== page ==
Being investigated by the Children’s Aid Society (“CAS”) can be an invasive and hurtful process, especially if that investigation is unfounded and results in the improper removal of children from a parent who maintains a loving caring relationship with their children.

Do parents who have been improperly investigated by the CAS have a right to sue for damages?

The leading case on this matter is the 2007 Supreme Court of Canada decision in D.(B.) v Children’s Aid Society of Halton (Region), 2007 SCC 38. In this decision the Court found that the immunity provisions of the Child and Family Services Act, R.S.O. 1990, c. C.11 (“the Act”) provides qualified immunity to the CAS and its employees so long as the organization and its employee or employees acted in good faith in the execution or intended execution of their duties, or for an alleged neglect or default in the execution in good faith of the person’s duties.

Not only did the Court find legislative protection (absent a bad faith finding), but the Court also indicated there was no proximal relationship between the family of a child and those directed by a Court or legislated mandate to protect the interests of children. More simply put, there is no duty of care owed by the CAS to parents; the only duty of care owed by the CAS is to the children it has been legislatively mandated to protect. Since the CAS does not owe a duty to parents, it cannot be found negligent to parents in performing its investigations.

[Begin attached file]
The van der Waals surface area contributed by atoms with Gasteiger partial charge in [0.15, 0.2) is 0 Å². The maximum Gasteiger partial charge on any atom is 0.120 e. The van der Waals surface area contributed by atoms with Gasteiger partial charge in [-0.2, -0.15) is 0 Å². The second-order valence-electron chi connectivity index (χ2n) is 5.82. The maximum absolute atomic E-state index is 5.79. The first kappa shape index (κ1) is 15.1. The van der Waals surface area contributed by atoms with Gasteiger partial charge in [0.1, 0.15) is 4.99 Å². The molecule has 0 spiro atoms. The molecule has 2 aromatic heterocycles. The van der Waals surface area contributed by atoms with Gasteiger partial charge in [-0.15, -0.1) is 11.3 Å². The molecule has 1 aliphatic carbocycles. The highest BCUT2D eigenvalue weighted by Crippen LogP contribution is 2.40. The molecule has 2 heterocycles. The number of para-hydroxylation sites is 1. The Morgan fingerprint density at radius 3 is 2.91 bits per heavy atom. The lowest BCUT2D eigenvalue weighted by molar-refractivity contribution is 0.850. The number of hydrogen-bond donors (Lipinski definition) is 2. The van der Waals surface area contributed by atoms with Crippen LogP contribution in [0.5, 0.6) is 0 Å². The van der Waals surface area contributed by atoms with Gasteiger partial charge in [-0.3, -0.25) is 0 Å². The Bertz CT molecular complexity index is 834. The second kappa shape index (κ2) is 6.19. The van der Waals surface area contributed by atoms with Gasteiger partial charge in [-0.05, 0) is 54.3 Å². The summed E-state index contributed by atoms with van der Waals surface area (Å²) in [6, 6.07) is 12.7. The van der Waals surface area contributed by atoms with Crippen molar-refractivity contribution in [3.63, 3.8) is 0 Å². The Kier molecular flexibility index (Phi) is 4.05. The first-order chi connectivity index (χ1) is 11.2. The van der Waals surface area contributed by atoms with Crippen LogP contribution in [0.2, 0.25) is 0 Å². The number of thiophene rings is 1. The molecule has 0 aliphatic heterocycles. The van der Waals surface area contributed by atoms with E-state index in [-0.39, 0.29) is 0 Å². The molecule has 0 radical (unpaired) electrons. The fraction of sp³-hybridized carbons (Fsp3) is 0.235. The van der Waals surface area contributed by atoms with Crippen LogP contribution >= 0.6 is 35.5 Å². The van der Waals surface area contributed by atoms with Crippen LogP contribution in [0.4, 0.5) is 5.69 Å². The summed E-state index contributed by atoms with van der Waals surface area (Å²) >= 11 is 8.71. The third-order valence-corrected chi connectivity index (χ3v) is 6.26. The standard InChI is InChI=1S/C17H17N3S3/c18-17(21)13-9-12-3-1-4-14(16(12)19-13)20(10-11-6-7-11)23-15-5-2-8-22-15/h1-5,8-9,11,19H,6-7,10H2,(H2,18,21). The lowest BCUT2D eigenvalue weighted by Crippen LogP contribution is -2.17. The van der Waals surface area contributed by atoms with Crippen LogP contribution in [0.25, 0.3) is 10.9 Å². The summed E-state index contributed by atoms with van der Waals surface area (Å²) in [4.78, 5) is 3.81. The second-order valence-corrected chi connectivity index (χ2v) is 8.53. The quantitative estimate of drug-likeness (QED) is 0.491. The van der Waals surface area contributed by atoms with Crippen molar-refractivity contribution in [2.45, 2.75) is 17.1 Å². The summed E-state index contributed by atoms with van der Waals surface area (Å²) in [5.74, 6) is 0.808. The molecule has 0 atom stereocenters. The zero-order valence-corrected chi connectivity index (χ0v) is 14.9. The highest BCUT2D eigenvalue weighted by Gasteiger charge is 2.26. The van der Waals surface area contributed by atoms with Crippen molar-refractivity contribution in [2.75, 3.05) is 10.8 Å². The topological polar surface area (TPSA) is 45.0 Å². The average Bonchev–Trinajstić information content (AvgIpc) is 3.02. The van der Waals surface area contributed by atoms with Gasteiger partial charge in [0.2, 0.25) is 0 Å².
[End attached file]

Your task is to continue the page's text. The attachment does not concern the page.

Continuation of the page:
The majority of cases that have followed since this 2007 Supreme Court Decision have resulted in dismissals against the plaintiff parents, usually by successful motions for summary judgment brought by the CAS defendant.

There are some examples where the parent plaintiffs have held off the motions for summary judgment. Notably, a 2016 decision in T.D. v Highland Shores Children’s Aid, 2016 ONSC 1432. This decision was not a finding in favour of the plaintiff but was only a dismissal of the motion for summary judgment brought by the defendant CAS. Justice Quigley did not definitively state that the CAS owed a duty of care to the plaintiff parent but left it open to proceed to trial.

A subsequent 2016 case, F.(T.) v Galloway, 2016 ONSC 4252 also resulted in a dismissal of the defendant’s motion for summary judgment. In that decision Justice Bale found that the law was not settled and that there was a triable issue.

Since these 2016 motion decisions, several more decisions have been released which have all found that parents cannot bring an action for negligence against the CAS. The most recent decision goes so far as to say even actions grounded in bad faith cannot proceed since bad faith is not a stand alone cause of action.

In 2017 the Ontario Court of Appeal decision in W.A.G. v Family and Children’s Services Niagara , 2017 ONCA 861, resulted in the upholding of a dismissal of a plaintiff’s claim after a motion for summary judgment brought on behalf of the CAS. In that case the dismissal was upheld despite allegations of intentional infliction of mental suffering, negligence, and bad faith (punitive damages).